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Photoshop has a number of different ways to add creative blurs, or selective focus, to your image. Now, in order to apply these in a more flexible and nondestructive way, I'm going to choose the Filter menu, and then Convert For Smart Filters. Now that I've converted this layer into a smart object, when I add a filter, it's going to automatically add it as a smart filter. So I'll choose Filter> Blur gallery and let's start with the Tilt Shift Blur. As you can see, a pin has been placed in the center of my image.
If I want to reposition the tilt shift blur, all I need to do is click and drag. If I want to increase the amount of blur, I can do that using the on-screen controls, by clicking and dragging around. Or, I can change the amount of blur using the panel over here on the right. Between the pin and the solid white line, you'll notice that there's no blurring occurring. If I want to change the position of the solid white line, I'll simply click on it and then drag it closer or further away.
Since the blurring starts here on the white line, and it ends on the dashed line. This is considered to be the fade range. If I want to lengthen that or shorten it, I simply click on the dashed line, and drag it further away or closer. In this case, I want it to be subtle, so we'll drag it further away, and I'll do the same thing at the top. If I want to rotate this, I have two options. I can position my cursor near the small white dot, and click and drag left or right. But sometimes it's a little hard to control this way.
Instead, I prefer to click and hold my mouse down, anywhere between the solid white line and the dash line, and then drag in order to rotate. If you're going to use this technique, you have to click and hold the mouse down, you can't simply click, because otherwise, that will add a secondary pin. Now to remove that pin, all I need to do is tap the Delete key. And then I'll reselect the original pin, by clicking on it here in the interface. You can see that we can also add distortion.
So, I can either go negative, in which case we get rounded distortion. Or we can move it in the other direction, by going towards a positive number. You can see that by default, the distortion is only happening in the foreground, or in this case, in the bottom portion of the image. If I want to, I can go ahead and add symmetric distortion, so that not only this area, but also the background area, or in this case, the area at the top of the image, is also being distorted. All right, and let's take a look at the Iris Blur filter. I'll toggle this off, and then toggle on the iris blur.
Now we have the option for a Circular Blur, we have that same pin in the center, that I can use to drag around and move the point of origin. I can also use the same dial in order to add more or less blur. And I can click on this outer circle, and drag in order to resize the iris blur. If I want the iris blur to be more of an oval or more of a rounded rectangle than a circle. I'll click and drag on this square here, and then if I wanted to rotate it, I'll position my cursor next to the small circles on the edge, and click to drag.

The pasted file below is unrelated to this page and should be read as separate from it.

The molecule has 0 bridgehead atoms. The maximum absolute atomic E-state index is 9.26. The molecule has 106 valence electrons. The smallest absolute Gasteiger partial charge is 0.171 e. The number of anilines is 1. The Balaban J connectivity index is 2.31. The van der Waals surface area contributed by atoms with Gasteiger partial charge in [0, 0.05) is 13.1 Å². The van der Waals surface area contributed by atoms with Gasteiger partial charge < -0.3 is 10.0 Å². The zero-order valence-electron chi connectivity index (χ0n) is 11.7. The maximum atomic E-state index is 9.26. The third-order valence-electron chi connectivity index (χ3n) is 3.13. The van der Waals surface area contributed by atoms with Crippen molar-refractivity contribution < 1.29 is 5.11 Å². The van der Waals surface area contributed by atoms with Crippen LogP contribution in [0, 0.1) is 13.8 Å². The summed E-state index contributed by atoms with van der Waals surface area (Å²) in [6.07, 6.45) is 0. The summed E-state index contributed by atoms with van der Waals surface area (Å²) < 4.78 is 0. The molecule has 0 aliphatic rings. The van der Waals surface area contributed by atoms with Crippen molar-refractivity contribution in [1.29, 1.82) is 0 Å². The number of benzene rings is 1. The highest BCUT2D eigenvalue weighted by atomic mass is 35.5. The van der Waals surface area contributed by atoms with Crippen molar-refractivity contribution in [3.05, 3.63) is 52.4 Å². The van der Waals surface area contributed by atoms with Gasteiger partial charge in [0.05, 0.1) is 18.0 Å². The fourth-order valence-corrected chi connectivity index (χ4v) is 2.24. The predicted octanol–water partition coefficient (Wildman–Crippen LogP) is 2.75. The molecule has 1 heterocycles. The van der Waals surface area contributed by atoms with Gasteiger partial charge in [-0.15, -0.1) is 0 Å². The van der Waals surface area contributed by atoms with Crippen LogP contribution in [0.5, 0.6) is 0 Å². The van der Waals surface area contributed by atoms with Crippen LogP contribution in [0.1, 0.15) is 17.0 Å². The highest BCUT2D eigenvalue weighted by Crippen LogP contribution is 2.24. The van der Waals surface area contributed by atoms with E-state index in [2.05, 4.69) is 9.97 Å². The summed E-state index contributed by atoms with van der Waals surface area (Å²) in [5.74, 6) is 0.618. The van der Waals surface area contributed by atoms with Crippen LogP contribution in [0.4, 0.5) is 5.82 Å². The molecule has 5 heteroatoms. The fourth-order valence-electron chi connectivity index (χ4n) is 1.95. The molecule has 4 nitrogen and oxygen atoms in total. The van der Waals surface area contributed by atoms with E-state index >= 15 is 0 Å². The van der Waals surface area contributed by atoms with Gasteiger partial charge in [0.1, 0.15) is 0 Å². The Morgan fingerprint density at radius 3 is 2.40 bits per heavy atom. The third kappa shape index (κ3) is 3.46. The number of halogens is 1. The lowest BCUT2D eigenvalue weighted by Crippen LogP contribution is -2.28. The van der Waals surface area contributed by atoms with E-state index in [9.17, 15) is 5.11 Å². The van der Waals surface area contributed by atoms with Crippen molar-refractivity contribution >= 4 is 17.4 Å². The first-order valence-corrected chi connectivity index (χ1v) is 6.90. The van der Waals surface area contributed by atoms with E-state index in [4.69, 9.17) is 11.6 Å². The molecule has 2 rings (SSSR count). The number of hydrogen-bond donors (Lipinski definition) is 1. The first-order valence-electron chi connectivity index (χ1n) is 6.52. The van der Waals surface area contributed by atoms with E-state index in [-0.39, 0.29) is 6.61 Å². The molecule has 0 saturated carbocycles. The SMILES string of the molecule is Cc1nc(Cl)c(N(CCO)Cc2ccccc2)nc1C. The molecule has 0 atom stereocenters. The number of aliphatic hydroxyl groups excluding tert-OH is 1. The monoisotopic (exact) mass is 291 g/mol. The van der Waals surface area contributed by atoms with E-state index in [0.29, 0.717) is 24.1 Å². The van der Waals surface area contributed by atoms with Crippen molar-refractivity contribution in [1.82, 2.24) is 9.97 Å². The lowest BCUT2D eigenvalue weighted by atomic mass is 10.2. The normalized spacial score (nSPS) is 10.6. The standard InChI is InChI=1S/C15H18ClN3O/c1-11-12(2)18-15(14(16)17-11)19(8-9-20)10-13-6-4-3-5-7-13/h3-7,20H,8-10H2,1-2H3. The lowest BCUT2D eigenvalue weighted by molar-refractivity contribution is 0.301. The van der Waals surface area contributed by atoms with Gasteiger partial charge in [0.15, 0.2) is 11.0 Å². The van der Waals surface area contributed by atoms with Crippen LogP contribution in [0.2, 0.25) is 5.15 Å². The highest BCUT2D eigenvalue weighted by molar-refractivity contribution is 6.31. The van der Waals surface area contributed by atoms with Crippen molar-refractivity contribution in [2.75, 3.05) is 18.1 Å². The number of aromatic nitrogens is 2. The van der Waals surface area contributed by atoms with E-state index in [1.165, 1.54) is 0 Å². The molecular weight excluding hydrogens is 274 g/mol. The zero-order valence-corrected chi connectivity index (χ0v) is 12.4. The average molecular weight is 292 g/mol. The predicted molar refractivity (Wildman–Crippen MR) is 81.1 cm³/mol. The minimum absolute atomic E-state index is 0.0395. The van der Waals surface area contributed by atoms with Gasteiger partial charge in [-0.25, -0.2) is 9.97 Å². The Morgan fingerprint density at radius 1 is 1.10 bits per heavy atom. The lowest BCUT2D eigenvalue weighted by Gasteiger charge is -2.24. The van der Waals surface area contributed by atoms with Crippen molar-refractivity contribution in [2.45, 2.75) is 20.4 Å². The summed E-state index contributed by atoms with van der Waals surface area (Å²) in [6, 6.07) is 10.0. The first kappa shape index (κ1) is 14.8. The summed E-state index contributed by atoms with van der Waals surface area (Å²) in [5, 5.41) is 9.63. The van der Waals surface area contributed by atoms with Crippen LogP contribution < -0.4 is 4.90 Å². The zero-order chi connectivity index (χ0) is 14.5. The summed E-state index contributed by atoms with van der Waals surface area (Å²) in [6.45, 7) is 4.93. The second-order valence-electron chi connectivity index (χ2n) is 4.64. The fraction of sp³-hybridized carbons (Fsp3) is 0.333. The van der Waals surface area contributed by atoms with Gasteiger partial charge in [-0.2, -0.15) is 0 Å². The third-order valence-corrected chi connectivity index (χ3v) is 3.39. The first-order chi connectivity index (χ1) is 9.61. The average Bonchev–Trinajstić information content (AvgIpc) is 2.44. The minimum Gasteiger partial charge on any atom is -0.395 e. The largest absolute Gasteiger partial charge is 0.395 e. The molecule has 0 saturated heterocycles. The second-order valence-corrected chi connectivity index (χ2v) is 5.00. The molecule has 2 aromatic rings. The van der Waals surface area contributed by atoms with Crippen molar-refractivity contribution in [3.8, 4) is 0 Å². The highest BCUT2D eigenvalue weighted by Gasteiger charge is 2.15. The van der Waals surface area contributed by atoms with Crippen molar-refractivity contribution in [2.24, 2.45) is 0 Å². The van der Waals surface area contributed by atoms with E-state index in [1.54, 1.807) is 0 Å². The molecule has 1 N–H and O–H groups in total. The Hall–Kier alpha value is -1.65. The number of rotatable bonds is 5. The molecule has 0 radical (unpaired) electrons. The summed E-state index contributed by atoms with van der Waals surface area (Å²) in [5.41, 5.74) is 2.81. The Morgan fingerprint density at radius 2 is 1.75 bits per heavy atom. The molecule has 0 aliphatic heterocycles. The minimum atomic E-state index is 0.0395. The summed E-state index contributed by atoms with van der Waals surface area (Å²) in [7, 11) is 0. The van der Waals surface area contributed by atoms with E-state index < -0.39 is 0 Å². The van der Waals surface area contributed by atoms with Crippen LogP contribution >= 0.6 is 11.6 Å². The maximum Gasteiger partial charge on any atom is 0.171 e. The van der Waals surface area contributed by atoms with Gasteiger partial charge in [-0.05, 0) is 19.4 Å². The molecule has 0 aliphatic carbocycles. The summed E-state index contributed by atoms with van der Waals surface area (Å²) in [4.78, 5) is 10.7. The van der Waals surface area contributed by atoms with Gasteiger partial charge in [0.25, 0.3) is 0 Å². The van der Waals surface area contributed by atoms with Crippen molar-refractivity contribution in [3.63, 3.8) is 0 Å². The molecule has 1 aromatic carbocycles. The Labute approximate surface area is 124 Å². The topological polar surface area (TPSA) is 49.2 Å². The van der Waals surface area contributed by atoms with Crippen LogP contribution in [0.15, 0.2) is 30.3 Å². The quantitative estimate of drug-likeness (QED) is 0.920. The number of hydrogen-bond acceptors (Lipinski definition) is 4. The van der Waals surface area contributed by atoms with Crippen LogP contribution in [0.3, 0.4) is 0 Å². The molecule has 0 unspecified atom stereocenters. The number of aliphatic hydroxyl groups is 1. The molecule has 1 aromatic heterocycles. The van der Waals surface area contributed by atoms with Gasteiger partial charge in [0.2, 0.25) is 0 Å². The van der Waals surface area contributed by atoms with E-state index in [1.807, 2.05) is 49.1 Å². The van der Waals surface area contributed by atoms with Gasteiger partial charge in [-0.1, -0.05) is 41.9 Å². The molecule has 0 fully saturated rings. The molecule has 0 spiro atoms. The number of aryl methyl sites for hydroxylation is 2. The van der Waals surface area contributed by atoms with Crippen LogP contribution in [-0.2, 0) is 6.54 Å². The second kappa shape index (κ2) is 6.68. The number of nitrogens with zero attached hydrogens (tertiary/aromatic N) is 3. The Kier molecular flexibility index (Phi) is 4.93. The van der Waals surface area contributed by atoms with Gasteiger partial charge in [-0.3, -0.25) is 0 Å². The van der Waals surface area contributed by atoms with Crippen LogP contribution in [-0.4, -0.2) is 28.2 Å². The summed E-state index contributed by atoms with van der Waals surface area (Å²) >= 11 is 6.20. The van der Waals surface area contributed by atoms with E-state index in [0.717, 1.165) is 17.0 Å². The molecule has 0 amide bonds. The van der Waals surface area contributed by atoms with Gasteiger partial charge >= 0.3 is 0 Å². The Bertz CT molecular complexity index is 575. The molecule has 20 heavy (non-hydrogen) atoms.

You'll also notice that there are four larger circles. These define the fade range. So the fade occurs between the white circles. And the outer edge of iris blur. If we want to change that, we can click on the circle and drag in, now you can see that the blur is starting much sooner. If I want to move these independently, I can hold down the Option key and then click and drag. Finally, we're going to take a look at the Field Blur. So I'll toggle off the iris blur, turn on the Field Blur, and we see by default, we get one blur point.
Now the key to the field blur, is that you're actually going to use additional blurs. So I might want to start, by moving this blur in the upper left, and then I'll add a secondary blur point by just clicking right over here. Now in this case, I might want to remove the blur, so I will use the On-screen Controls in order to dial that back to zero. Then we can add additional blurs, and dial in exactly how much blur we want, and reposition them as needed.
If I tap the M key, you can actually see the mask that's being created. And as I reposition the blurs, you can see that Photoshop is dynamically updating the mask. In addition, if I increase or decrease the amount of blur, it will dynamically update that as well. Two keyboard shortcuts here. If I tap the p key, it will toggle the Preview off ,and then if I tap the p key again, it will toggle it back on. If I press the h key, it will hide the interface, so it will hide all of those pins, until I release the h key, and then I can see them again.
Of course you can use more than one blur in combination with one another. And we have an option here for high quality. Now, I usually leave this off while I am previewing. But, you might to consider turning this on before Photoshop actually renders it, because you will get a little bit higher quality, and a little bit more accurate rendition of the blur. So to apply this, I'll click OK, and because we're working with a smart object, we have the option to change those attributes at any time, by double-clicking on the word Blur Gallery.
And we can use the mask for the smart filter if we ever wanted to paint any of this blur in or out, in any area of our image. So there you go, three non-destructive ways to add selective focus to your photograph, in order to lead your viewers eye to where you want it to go
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